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Goodnight Mommy - Cinemaholic Movie Reviews
one person's obsessive addiction to film
Goodnight Mommy
Directing: B
Acting: B
Writing: B-
Cinematography: B+
Editing: B

As horror movies go, Goodnight Mommy is the kind that will sneak up on you, even in that context. You expect a movie like this to scare you, but in this case, you spend the first while wondering when the hell something is actually going to happen. And then things get progressively weirder, until you find yourself seriously disturbed.

This is in no way a conventional horror flick. No clear-cut villain, no typical jump-start moments designed to make you shit your pants. For the most part it's a story with just three characters: twin boys Elias and Lukas (Elias Schwarz and Lukas Schwarz, apparently playing parts with their real first names), spending time alone in the secluded home of their local talk show host mother (Suzanne Wuest). Mother is just back from cosmetic surgery, so when we first see her and through most of the film, her face and head are mostly covered with gauze. There's something vaguely creepy about both her appearance and demeanor, and evidently the boys feel the same way: they immediately start to doubt that she is their real mother.

This mother, by the way, is not particularly maternal. She says weird things to Elias, and doesn't talk at all to Lukas. There are moments when she seems slightly emotionally abusive.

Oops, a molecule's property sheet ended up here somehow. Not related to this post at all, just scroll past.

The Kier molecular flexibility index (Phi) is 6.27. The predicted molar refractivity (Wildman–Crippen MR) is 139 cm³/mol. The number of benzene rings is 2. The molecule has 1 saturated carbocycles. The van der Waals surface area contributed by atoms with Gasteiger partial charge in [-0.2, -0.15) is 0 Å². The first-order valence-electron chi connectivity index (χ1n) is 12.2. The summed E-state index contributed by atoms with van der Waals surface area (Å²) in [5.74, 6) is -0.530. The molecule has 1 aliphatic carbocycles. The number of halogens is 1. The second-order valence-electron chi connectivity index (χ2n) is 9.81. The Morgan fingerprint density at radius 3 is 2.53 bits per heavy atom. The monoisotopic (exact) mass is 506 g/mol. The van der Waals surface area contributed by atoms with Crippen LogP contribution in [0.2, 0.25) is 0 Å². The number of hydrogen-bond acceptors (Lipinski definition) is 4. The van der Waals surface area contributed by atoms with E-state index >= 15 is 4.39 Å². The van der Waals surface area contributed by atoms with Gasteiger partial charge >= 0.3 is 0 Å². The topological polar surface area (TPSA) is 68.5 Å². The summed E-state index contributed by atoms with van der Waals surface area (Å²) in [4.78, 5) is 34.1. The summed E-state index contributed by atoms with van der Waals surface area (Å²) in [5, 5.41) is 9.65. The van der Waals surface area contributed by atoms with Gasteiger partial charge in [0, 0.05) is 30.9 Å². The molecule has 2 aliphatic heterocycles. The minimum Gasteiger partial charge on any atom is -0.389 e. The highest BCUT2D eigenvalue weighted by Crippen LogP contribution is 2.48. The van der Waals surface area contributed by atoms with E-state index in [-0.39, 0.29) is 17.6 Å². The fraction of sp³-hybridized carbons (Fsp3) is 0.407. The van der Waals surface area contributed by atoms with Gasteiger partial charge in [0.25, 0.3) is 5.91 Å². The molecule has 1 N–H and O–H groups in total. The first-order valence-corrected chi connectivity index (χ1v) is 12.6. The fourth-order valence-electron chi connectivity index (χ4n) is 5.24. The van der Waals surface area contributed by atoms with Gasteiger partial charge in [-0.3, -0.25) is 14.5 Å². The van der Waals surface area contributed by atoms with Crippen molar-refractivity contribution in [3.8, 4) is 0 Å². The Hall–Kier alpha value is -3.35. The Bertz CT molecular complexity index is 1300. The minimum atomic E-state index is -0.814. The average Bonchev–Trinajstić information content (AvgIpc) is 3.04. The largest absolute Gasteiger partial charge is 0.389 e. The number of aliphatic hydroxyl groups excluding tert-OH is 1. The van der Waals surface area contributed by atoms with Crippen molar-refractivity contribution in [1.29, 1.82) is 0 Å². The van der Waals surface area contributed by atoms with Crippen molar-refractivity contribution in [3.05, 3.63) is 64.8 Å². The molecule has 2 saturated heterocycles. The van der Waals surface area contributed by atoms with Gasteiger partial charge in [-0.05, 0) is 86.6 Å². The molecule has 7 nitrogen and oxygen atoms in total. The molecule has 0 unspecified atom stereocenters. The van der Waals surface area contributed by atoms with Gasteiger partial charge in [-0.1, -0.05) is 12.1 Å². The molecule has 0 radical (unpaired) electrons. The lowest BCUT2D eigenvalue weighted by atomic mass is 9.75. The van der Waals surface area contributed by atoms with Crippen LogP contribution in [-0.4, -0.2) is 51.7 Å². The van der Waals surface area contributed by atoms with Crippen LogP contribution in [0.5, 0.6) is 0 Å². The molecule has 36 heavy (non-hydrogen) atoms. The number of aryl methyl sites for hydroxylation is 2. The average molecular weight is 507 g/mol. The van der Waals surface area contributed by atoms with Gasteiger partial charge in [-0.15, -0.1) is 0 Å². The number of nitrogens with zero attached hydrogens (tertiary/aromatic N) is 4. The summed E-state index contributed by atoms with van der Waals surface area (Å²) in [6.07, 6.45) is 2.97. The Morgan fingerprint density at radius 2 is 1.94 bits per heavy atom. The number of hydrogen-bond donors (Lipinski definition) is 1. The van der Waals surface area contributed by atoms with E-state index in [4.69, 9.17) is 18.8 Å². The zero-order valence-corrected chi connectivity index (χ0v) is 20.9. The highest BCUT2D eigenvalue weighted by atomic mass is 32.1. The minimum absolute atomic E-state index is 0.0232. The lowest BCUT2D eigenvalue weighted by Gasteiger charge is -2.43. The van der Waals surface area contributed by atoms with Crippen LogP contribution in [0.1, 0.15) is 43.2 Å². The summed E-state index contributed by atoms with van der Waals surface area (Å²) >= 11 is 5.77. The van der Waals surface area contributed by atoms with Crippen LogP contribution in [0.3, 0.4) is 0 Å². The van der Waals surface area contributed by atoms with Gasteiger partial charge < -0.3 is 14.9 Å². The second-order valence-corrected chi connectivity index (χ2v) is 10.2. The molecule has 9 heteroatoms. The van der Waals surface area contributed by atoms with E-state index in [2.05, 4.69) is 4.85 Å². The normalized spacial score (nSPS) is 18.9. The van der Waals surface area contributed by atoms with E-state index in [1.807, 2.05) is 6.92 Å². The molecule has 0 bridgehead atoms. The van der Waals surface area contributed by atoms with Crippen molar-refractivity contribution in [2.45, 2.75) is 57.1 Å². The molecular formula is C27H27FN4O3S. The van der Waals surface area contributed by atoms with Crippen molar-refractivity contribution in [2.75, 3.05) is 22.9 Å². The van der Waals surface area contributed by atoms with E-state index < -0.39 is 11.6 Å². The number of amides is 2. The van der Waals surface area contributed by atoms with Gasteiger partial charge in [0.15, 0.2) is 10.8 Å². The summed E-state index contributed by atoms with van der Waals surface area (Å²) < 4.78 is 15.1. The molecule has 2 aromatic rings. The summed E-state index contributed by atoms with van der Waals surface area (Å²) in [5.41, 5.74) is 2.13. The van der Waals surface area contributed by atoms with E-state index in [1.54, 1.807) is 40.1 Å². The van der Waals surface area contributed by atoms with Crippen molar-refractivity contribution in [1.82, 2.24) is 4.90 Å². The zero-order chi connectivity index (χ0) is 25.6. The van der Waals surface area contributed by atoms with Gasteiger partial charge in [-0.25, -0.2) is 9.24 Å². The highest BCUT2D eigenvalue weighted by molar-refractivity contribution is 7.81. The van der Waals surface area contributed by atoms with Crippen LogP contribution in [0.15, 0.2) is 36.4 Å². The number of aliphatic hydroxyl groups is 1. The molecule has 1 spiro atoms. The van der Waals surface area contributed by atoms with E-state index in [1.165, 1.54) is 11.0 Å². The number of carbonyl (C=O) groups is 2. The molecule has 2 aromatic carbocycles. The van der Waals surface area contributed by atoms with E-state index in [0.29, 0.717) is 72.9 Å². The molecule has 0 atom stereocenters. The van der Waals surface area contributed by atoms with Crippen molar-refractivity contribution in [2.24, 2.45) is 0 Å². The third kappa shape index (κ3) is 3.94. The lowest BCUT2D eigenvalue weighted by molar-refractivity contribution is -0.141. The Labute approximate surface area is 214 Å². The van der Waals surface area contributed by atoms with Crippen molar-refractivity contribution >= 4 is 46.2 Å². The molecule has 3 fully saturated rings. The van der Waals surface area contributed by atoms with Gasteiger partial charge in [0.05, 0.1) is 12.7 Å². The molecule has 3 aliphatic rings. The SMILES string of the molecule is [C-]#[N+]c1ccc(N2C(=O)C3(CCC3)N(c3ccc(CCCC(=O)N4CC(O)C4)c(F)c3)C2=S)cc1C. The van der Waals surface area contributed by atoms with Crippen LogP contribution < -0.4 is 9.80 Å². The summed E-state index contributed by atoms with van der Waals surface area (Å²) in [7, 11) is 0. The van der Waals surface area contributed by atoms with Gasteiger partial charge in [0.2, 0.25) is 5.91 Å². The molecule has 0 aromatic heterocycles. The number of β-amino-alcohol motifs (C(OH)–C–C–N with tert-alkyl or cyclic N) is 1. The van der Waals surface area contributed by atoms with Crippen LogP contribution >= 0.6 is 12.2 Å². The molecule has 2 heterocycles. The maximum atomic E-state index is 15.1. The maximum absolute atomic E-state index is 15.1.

It's difficult to say much about Goodnight Mommy without giving too much away. Suffice it to say that none of these characters are quite what they seem at first, and the direction the story seems to be going at first -- and co-directors Severin Fiala and Veronika Franz (Franz also co-wrote) really take their time on this -- ultimately takes a rather surprising turn. None of them seem particularly worthy of our sympathy. We're just watching shitty people being shitty to each other. We just don't realize how shitty they are, or what unique brand of shitty it is, until late in the game. Whether it's worth the wait is a matter of debate.

There are some moments that ring so untrue they pull you out of the movie. At one point a couple of Red Cross volunteers stop by the house and they walk right in just because the door is unlocked. It's meant to be a tense scene, where we wonder if these strangers will discover a recent development of horror behind a closed bedroom door. But when these volunteers make small talk with each other as they sit at the dining room table, their dialogue is bizarrely contrived. Nothing about these two characters feels real, and other stuff involving outright torture between family members is more believable. It's a very odd, and peculiarly dull, detour.

But if you make it past that, Goodnight Mommy will eventually deliver some scenes and imagery that will sear themselves into your memory. You might want to go watch a dumb romantic comedy afterward just to cleanse your palate. We're talking things like the corpse of a cat suspended in an aquarium full of water; a giant jar filled with wriggling giant bugs (also put to other uses that to some might seem somewhat tame but I could barely handle); superglue applied to certain parts of the face. This story gets truly dark, and scary in an unusually legitimate sense: not because of a stereotypically crazed psychopath, but because of deeply entrenched emotional instability due to internalized trauma. Sometimes tragedy can fuck people up in all the wrong ways, and that shit is scary.

Or at least, as evidenced by this movie, the Austrians have a very specific way of making it so.

Twins Lukas and Elias offer more than you bargained for in GOODNIGHT MOMMY.

Overall: B
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